Two of the reasons that we traveled contramano so often was that we were following the GPS instructions, which don’t seem to know which streets are contramano, and the streets are not well marked. Remis drivers also travel contramano occasionally when the roads aren’t too busy and they are in a hurry, which only begins to speak to the numerous violations and road hazards that are rampant. Hence, the main reason that I don’t drive. Another reason is that our mission has a total of three cars. One for Presidente, one for the office and one for a senior missionary couple serving out in the campo.

I think that the street our house is on is pretty noisy and busy. It is going the right way from the train to Avenida del Libertador. Libertador is one of the main streets, running 16 miles through the province of Buenos Aires. It has an interesting history which you can read about on Wikipedia (http://en.wikipedia.org/wiki/Avenida_del_Libertador)and here is a picture from that website:


Of course, if you are riding the train, you are probably a walker and it doesn’t matter if the street is contramano or not. In addition, our street also connects to another busy road, so we do have plenty of vehicular traffic.

However, compared to places in our mission, our street is very quiet. Missionaries regularly tell me about the music that plays in their neighborhoods. Often, the music comes from a group of Argentine kids. I can’t decide if there are 5 or 6 of them because some of the pictures show 5 of them and some of the pictures show 6 of them.

Their most famous song Tirate un Paso plays all day long and all night long in some areas. The title of the song means something like Throw Me A Step. The dance that goes with the music is…well…jerky. On the streets many of the youth, including children who have just learned to walk, are dancing along with all of the rest of the gang. contratar-a-los-wachiturros1-300x158


The Wachiturros come from a very poor part of Argentina.  I think that the group actually named themselves after their subculture.


To me, the music is droning and repetitive, and I sincerely doubt that the lyrics meet the For Strength of Youth standards, but it is infused with so much slang that it is really hard to tell. Even the definition of wachiturro is a little tricky to follow:

The slang “wachiturro” comes from the combination of the words “wachi” which is a derivative from the word “wacho” which comes from the work “guacho” which is a slang term used on people, typically young. And “turro” is a slang term used on people who like wearing sportswear and that typically listen to cumbia.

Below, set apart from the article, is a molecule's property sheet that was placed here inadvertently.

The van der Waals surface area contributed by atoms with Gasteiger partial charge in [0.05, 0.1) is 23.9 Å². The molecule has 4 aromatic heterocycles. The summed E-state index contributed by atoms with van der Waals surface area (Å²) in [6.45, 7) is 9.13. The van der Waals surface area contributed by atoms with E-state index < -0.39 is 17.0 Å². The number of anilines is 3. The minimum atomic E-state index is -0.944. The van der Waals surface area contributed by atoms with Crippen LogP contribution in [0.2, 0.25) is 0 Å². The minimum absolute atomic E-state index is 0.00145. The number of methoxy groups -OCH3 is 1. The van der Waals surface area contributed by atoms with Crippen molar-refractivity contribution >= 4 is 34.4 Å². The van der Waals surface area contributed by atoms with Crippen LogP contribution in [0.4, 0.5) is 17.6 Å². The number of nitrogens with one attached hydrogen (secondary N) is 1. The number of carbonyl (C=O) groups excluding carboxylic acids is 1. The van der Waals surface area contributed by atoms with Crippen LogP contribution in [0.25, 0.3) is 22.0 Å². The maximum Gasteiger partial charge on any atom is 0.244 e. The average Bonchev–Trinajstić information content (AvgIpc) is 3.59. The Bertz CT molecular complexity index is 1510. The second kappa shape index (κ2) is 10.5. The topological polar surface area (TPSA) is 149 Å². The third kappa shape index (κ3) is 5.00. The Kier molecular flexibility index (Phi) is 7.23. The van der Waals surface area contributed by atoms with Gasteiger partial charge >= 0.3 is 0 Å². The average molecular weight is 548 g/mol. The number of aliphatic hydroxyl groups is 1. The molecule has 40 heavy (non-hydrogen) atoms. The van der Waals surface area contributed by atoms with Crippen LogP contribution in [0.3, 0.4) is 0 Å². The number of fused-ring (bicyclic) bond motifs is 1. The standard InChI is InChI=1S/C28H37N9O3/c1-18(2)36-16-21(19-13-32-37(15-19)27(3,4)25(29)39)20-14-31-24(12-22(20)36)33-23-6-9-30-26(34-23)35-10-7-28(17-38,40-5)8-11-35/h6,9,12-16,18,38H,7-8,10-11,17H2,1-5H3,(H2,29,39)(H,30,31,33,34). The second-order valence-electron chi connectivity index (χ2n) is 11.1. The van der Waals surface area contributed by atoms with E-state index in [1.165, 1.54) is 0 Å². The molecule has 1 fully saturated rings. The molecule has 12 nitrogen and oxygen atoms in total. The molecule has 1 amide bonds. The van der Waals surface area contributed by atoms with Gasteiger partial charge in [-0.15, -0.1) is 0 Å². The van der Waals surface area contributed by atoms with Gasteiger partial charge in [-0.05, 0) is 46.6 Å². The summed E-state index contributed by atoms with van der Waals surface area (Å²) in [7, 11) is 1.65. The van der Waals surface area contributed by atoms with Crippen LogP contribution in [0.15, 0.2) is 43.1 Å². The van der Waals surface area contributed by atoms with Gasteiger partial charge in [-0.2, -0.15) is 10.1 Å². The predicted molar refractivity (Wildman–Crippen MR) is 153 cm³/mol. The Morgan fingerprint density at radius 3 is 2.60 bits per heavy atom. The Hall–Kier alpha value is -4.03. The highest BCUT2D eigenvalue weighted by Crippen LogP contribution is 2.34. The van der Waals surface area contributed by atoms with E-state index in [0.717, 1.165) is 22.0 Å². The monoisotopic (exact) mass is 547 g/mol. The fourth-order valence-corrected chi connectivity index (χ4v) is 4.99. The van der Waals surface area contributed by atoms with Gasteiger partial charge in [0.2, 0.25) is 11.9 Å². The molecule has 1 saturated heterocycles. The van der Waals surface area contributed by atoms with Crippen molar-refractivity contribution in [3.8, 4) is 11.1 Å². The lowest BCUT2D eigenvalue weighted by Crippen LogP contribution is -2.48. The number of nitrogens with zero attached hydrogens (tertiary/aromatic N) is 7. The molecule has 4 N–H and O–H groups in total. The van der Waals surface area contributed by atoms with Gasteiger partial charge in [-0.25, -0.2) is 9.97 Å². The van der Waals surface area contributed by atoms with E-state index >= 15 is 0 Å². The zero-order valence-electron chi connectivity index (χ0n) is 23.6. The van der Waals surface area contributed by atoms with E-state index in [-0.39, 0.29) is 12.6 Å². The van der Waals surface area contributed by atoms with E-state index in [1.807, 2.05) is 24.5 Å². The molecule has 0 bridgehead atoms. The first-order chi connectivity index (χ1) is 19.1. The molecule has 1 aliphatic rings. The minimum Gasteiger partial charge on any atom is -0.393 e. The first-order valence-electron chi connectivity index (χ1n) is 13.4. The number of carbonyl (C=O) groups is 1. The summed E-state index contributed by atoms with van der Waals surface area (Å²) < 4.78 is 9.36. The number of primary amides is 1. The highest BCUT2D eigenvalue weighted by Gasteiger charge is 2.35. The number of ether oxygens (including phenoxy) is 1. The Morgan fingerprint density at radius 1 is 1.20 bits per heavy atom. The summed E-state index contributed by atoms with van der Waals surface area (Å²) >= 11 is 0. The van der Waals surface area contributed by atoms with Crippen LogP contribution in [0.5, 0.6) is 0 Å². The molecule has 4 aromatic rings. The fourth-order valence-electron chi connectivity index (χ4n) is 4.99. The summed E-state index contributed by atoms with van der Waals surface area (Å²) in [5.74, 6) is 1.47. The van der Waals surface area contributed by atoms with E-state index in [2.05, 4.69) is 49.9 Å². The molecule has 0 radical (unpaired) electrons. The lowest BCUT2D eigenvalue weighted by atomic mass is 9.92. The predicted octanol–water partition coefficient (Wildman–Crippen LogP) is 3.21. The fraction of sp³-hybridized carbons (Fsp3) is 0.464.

The missionaries follow the guidelines in the White Handbook when it comes to listening to music, but they are out on the streets all day long so it is impossible for them not to hear…

At night the cumbian dancers

They lift their arms

And the wachiturros throw steps

Throw me a what?

Throw me a step

Go forward and throw a step…

Good-hearted people that would like to escape their poor lifestyle are attracted to the Church. They come to our beautiful church buildings and meet people who are trying to improve their lives.

They learn about the gospel of Jesus Christ from our missionaries who have similar feelings to the sons of Mosiah. They are “desirous that salvation should be declared to every creature, for they [can] not bear that any human should perish.” The missionaries rejoice as their investigators make baptismal covenants and then work toward a day when they can go to the the intersection of Autopista Richieri y Puente 13 in the Ciudad Evita section of Buenos Aires


and make temple covenants.






Wednesday, November 16, 2011


I have updated two of the tabs at the top of the blog, Info for New Missionaries and Parents Traveling to Argentina.
If you have other questions, please email me. Sooner or later, others will have the same question, and I would like our information to be as complete as possible. My email address is in the contact information.

Monday, November 14, 2011


   The refuerzos meet their new companionsDSC09343

and leave the officesDSC09366

to begin


their missionary adventures.DSC09353

Nos Vemos!DSC09355 



Tenga suerte!DSC09359

Hasta luego!